The police commander of Borno state announced on state radio that Mohammed Yusuf, the leader of the sect some call the Nigerian Taliban, has "died in police custody."
He gave no further explanation, but the state governor's spokesman Usman Ciroma told The Associated Press: "I saw his body at police headquarters. I believe he was shot while he was trying to escape."
Yusuf's death could provoke more violence, though his followers in the Boko Haram sect may be in disarray after troops shelled his compound in the northern city of Maiduguri on Wednesday. Yusuf, 39, managed to escape with about 300 followers, some of them armed. His deputy, Bukar Shekau, was killed in the attack, according to Army commander Maj. Gen. Saleh Maina.
Troops killed about 100 militants by an AP reporter's count, half of them inside the sect's mosque. Soldiers then launched a manhunt, and Yusuf was reportedly found in a goat's pen at the home of his in-laws.
Human Rights Watch called reports of Yusuf's killing "extremely worrying."
"The Nigerian authorities must act immediately to investigate and hold to account all those responsible for this unlawful killing and any others associated with the recent violence in northern Nigeria," said Corinne Dufka, the group's senior West Africa researcher.
"The local commissioner of police should be immediately removed pending an investigation into Mr. Yusuf's killing," she said in a statement.
Seeking to impose Islamic Shariah law throughout this multi-religious country, the militants attacked police stations, churches, prisons and government buildings in a wave of violence that began Sunday in Borno and quickly spread to three other northern states.
But, leading Nigerian rights groups accuse security forces of killing bystanders and other civilians. A military spokesman denied the charge and said it was impossible for rights workers to tell who was a civilian and who was a member of Boko Haram, which means "Western education is sin" in the local Hausa language.
The government warned people to evacuate the area before the attack on the compound Wednesday, then shelled the compound and stormed the group's mosque inside, setting off a raging firefight with retreating militants armed with homemade hunting rifles and firebombs, bows and arrows, machetes and scimitars.
An AP reporter saw soldiers shoot their way into the mosque under fire and then raked those inside with gunshots.
The bodies of barefoot young men littered the streets of Maiduguri, the capital of Borno state, on Thursday morning as the army pursued the manhunt on the outskirts of the city. Police said most of the dead were fighters with Boko Haram. Army Col. Ben Anahotu said three police officers were killed.
Officials said at least 4,000 people have been forced from their homes by Wednesday afternoon, but it was not known how many have been killed, wounded and arrested.
President Umaru Yar'Adua said that security agents had been ordered to attack when the movement started gathering fighters from nearby states at its sprawling Maiduguri compound in preparation for "the holy war."
The militants are also known as Al-Sunna wal Jamma, or "Followers of Mohammed's Teachings," and some Nigerian officials have referred to them as Taliban. Analyst Nnamdi K. Obasi of the International Crisis Group said a few have fought with that radical movement in Afghanistan.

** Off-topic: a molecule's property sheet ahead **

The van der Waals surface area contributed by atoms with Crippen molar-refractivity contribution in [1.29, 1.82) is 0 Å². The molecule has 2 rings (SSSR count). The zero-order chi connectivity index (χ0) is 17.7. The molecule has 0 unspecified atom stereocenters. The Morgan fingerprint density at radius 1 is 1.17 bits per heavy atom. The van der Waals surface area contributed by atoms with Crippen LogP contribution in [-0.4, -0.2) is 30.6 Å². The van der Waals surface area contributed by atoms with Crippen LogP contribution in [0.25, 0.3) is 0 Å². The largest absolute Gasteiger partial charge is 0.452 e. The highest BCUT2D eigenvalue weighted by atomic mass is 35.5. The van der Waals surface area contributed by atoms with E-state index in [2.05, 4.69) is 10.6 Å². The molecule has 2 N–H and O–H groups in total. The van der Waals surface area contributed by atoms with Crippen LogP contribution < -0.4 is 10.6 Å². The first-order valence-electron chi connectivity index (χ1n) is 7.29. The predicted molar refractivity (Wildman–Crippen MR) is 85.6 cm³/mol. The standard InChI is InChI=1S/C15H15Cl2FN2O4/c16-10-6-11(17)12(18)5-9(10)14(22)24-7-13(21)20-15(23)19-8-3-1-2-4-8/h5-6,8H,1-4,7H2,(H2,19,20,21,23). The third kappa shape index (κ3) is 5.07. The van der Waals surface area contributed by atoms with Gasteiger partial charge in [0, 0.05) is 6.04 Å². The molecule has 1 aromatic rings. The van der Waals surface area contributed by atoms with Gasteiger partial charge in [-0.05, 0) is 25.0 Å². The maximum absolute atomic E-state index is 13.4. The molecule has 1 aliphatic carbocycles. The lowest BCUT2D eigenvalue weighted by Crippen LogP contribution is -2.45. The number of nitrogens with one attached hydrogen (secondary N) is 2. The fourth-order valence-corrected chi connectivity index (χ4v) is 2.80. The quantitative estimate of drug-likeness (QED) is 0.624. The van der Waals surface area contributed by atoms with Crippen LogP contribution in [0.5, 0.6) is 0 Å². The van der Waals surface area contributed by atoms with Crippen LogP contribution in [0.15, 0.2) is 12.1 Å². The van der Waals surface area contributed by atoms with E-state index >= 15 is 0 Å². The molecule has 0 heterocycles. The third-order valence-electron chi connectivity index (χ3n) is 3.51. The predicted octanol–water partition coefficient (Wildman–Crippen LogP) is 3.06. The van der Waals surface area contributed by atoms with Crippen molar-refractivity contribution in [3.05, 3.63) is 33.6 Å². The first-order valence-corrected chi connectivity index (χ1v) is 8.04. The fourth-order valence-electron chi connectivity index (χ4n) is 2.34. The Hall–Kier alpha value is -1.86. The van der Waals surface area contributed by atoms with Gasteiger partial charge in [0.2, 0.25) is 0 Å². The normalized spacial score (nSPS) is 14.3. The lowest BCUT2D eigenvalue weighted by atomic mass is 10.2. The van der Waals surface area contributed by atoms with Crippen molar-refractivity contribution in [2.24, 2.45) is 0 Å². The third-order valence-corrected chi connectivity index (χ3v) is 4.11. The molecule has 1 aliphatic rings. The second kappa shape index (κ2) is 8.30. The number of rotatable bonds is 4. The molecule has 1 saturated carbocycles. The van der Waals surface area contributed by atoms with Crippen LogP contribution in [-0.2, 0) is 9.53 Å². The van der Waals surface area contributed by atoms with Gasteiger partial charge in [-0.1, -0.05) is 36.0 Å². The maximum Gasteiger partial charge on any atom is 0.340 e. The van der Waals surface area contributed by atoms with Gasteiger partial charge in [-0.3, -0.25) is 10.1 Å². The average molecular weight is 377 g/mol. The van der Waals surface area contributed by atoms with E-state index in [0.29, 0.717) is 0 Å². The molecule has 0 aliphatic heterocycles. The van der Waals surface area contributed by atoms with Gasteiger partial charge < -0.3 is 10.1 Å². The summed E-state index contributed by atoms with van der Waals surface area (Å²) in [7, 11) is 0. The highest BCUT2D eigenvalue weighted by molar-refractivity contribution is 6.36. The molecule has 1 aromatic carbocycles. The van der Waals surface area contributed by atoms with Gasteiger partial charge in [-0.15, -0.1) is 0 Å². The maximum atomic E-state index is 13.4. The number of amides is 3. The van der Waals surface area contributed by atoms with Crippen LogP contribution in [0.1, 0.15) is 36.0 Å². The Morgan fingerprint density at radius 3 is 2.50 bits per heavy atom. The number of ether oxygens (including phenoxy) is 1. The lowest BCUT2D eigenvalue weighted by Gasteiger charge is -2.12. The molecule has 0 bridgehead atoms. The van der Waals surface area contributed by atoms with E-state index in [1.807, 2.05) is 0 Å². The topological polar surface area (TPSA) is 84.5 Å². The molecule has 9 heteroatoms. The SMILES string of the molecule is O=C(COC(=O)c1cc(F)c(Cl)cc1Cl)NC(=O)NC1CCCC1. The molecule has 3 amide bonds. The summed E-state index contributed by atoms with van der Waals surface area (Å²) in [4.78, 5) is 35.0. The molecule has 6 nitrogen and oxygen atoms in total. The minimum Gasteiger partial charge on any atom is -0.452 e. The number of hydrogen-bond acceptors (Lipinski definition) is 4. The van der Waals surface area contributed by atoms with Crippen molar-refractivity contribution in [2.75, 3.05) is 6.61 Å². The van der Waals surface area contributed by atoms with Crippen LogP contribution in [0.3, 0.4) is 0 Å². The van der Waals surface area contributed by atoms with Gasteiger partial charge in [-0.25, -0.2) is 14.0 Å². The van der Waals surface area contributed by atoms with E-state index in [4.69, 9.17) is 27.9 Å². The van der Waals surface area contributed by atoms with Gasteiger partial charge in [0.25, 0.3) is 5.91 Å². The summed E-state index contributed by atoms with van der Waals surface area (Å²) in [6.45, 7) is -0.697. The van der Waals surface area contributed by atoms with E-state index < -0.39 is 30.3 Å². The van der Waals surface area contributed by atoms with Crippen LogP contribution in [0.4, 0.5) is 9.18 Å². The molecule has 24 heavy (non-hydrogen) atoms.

League for Human Rights director Shamaki Gad Peter said that after the siege rights workers saw the bodies of up to 20 people who were unarmed and appeared to have been shot from behind, possibly trying to escape the mayhem, he said.
Military spokesman Col. Mohammed Yerima initially denied allegations that the military intentionally killed civilians but said that the militants were indistinguishable from civilians.
"All the civilians that were living in that place were evacuated, to our knowledge," he said. "And those that remained in that enclave are loyalists and members of the group. So the issue of whether we have killed innocent civilians is not true."
He added, "The issue of identifying who is the Taliban or not, the human rights groups are not fair to security agencies because they don't have any marks on their faces. There is no way to know if this is Taliban or this is not."
Maiduguri resident Linda Dukwa said she had seen police execute two men Monday, frightening her and her family so badly that they did not venture out of their house, even for food, for days afterward.
The men "were dressed in white robes," she said, indicating they were sect members. "They were held by policemen. Then they shot their feet. After they fell on the ground, they (police) shot their heads."
National police spokesman Emmanuel Ojukwu denied such allegations of executions.
"We respect the rules of combat," he said.
Nigeria's 140 million people are roughly divided between Christians in the south and northern-based Muslims. Shariah was implemented in 12 northern states after Nigeria returned to civilian rule in 1999 following years of oppressive military regimes. More than 10,000 Nigerians have died in sectarian violence since then.
Dire poverty is at the heart of the violence, which analysts say reflects decades-old grievances of Nigerians whose governments are so corrupt and ineffective they do not deliver even basic services like running water and electricity.
Boko Haram members are particularly angry that full Shariah has not been implemented, especially the law's demand for a social welfare system helping poor people.
In recent months, police have been raiding Boko Haram hideouts and finding explosives and arms. The house at the compound in Maiduguri included a laboratory the military said was used to make bombs.